Michigan chestnut update — May 23, 2018

Chestnut trees have broken bud, even in the far north regions of Michigan. Potato leafhopper have arrived in southern Michigan.

Bud break in hybrid chestnut orchards in Ludington, Michigan, on May 18, 2018. All photos by Erin Lizotte, MSU Extension.
Bud break in hybrid chestnut orchards in Ludington, Michigan, on May 18, 2018. All photos by Erin Lizotte, MSU Extension.

Chestnut trees around Michigan are starting to push leaves. Leaf emergence in southern Michigan is well-ahead of northern locations where buds just broke for many cultivars last week. Reports of sporadic winter injury are coming in.

Early herbicide applications were really effective this season. Fieldwork has been difficult in areas of southern Michigan that received excessive rainfall earlier this month. Remove mouse guards off of young trees to prevent girdling and bark damage. Reapply mouse guards this fall to prevent rodent and rabbit damage to small diameter trees over the winter.

Grower cooperators around the state have begun monitoring for chestnut weevil this spring, thus far no weevils have been caught. No formal research has been done on the lifecycle of this pest in Michigan, however, based on research out of Kentucky and Missouri, it is possible that lesser chestnut weevil may begin moving into orchards around bloom. A number of orchards experienced heavy weevil infestations in 2017. Trapping this year should help Michigan growers better understand the behavior of weevils in Michigan. To learn more about chestnut weevils, visit Michigan State University Extension’s page on Potential and Emerging Pests in Chestnuts. Special thanks to our grower cooperators!

Potato leafhopper has arrived in southern Michigan and growers around the state should be scouting at this time. Potato leafhoppers can’t survive Michigan’s winter and survive in the Gulf States until adults migrate north in the spring on storm systems. Like many plants, chestnuts are sensitive to the saliva of potato leafhoppers, which is injected by the insect while feeding. Damage to leaf tissue can cause reduced photosynthesis, which can impact production and quality, and damage the tree.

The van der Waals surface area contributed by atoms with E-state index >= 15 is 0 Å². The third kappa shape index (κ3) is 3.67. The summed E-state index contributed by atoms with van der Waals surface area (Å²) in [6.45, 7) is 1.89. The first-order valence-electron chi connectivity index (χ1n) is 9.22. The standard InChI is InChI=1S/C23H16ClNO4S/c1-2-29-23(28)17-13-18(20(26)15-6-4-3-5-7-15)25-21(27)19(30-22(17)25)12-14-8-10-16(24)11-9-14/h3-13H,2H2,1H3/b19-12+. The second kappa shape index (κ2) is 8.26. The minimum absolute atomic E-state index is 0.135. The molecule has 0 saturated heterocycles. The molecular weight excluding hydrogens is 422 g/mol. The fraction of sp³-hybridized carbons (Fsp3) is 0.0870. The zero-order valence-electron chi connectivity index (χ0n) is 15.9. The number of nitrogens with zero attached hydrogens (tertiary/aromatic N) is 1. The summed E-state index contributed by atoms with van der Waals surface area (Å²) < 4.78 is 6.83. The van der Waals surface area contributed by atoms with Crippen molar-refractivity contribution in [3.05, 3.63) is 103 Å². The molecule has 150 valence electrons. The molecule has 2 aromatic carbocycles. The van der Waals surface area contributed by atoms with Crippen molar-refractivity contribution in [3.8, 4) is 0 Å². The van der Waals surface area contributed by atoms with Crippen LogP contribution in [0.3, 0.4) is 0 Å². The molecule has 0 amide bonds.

Symptoms of feeding appear as whitish dots arranged in triangular shapes near the edges. Heavily-damaged leaves are cupped with necrotic and chlorotic edges and eventually fall from the tree. Adult leafhoppers are pale to bright green and about 1/8-inch long. Adults are easily noticeable, jumping, flying or running when agitated. Most growers utilize neonicotinoid insecticides when treatment is warranted. Read more about potato leafhoppers from MSU Extension.

Potato leafhoppers Potato leafh

Left/top: Immature potato leafhopper on the underside of a chestnut leaf. Right/bottom: Potato leafhopper feeding damage to chestnut causing leaf cupping and necrotic margins.

Josh Springer, president of the Midwest Nut Producers Council, is collecting information for the annual tree mortality survey—please contact him at cryphonectria@gmail.com if you are a Michigan grower and have not yet received a request to complete the survey.

Save the dates

Aug. 11 – The MSU Chestnut Research Program and the Ernie and Mabel Rogers Research Endowment are sponsoring an educational session at Rogers Reserve in Jackson, Michigan. The program will focus on applying pest management strategies in the orchard and in the processing facility: managing brown rot of chestnut, chestnut weevils, Asian chestnut gall wasp and Phytophthora root rot. Stay tuned for more information soon.

Aug. 25 – MSU Extension and the Midwest Nut Producers Council will be hosting a Summer Farm Tour and Fundraiser in west central Michigan. Details to follow!

Stay in touch

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This work is supported by the Crop Protection and Pest Management Program 2017-70006-27175 from the USDA National Institute of Food and Agriculture. Any opinions, findings, conclusions or recommendations expressed in this publication are those of the author(s) and do not necessarily reflect the view of the U.S. Department of Agriculture.

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